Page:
It was a tender offer to Gipson that saved the Browns just short of $1 million that has him working on his own while his teammates go through offseason workouts.
How this washes out remains to be seen, but adding an extra $1.5 million for Andy Lee, a punter, is the type of thing that make Pro Bowl safeties and their representatives dig in.
These are the types of situations that lead to players talking about being treated with respect, and they have the potential to be problematic depending on how they’re handled.
The Browns had a very good and dependable punter in Spencer Lanning, but chose to make the first trade for a punter in the NFL in 10 years -- and add Lee -- a very, very good punter -- to the payroll
The background on Gipson is well known. He was an undrafted free agent who worked his way to the starting lineup and then the Pro Bowl last season -- even though his season ended after 11 games with a knee injury that did not require surgery.
Gipson became a restricted free agent when the season ended. The Browns had the right to tender an offer to Gipson that would allow them to match any contract he signed or receive compensation if he left. The compensation depended on the tender offer.
The Browns could have offered a first-round tender on Gipson, but they chose a second-round tender -- which saved them just less than $1 million and had Gipson expressing disappointment on Twitter immediately after.
Talks to negotiate a long-term deal have not been fruitful, and Gipson remains unsigned. Because he has not signed, he does not have to report for any Browns duties and cannot be fined for missing them.
The Browns and Gipson have less than two months to work out a long-term deal to bring Gipson into training camp. Gipson can also sign the tender, play for a season and become a free agent. The Browns have the right to drastically cut Gipson's salary, but that would be a foolish decision.
Fans get turned off by contract talks, and if the Browns and Gipson work out a long-term deal this will all be forgotten. It could happen any day.
But it’s still hard not to think this situation could easily have been avoided.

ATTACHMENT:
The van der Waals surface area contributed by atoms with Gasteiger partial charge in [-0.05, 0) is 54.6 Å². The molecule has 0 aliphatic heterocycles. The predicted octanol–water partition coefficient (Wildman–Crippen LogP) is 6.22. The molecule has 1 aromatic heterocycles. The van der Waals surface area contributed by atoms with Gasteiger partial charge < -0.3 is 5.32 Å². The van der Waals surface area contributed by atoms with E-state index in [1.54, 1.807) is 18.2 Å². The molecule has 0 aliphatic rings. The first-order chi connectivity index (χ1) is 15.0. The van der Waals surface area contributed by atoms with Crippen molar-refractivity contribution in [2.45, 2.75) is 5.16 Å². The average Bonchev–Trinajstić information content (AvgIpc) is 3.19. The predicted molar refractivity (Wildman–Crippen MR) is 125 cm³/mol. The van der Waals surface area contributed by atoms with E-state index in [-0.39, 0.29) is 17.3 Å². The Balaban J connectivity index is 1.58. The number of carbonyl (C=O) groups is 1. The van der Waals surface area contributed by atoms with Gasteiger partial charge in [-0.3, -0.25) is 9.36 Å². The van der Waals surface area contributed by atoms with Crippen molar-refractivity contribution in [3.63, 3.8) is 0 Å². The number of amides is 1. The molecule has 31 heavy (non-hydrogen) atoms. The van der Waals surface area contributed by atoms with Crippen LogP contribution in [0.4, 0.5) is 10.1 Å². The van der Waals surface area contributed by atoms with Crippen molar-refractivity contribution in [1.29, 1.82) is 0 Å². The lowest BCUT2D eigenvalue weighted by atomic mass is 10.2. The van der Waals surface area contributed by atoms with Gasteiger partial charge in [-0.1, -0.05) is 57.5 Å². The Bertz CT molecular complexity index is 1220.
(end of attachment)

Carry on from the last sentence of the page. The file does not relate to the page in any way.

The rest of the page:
The Browns had plenty of cap space when they made the tender offer to Gipson, but chose the lower-round tender. It’s not unlike the situation they are staring at with center Alex Mack. Instead of franchising Mack, Ray Farmer gave Mack the transition tag. The Browns quickly matched Jacksonville’s offer to Mack, but in doing so had to swallow the fact Mack can opt out after this season and become a free agent.
By transitioning Mack, the Browns ceded some control to another team regarding their player.
By tendering Gipson the second-round offer, they empowered his anger.
At the time, it seemed inevitable the team would work out a long-term deal because who wouldn’t work out a deal with a Pro Bowl safety who epitomized the team’s principles and attitude.
That hasn’t happened. And it's at least a concern at this point.
Complicating the situation is that every move the team makes has to be noticed by Gipson and his camp. When players talk about loyalty not being a two-way street, it refers to situations like this where the Browns:
Saved $998,000 by offering Gipson a second-round tender.
Guaranteed 36-year-old quarterback Josh McCown $6.45 million.
Guaranteed 30-year-old receiver Dwayne Bowe $10 million.
Guaranteed defensive tackle John Hughes $3.56 million.
Guaranteed 32-year-old cornerback Tramon Williams $10 million.
Heck, the Browns gave tight end Rob Housler a $750,000 signing bonus.
Nothing against those guys, and Gipson no doubt does not begrudge them getting paid.
But to think he doesn’t notice ... well, that’s naive.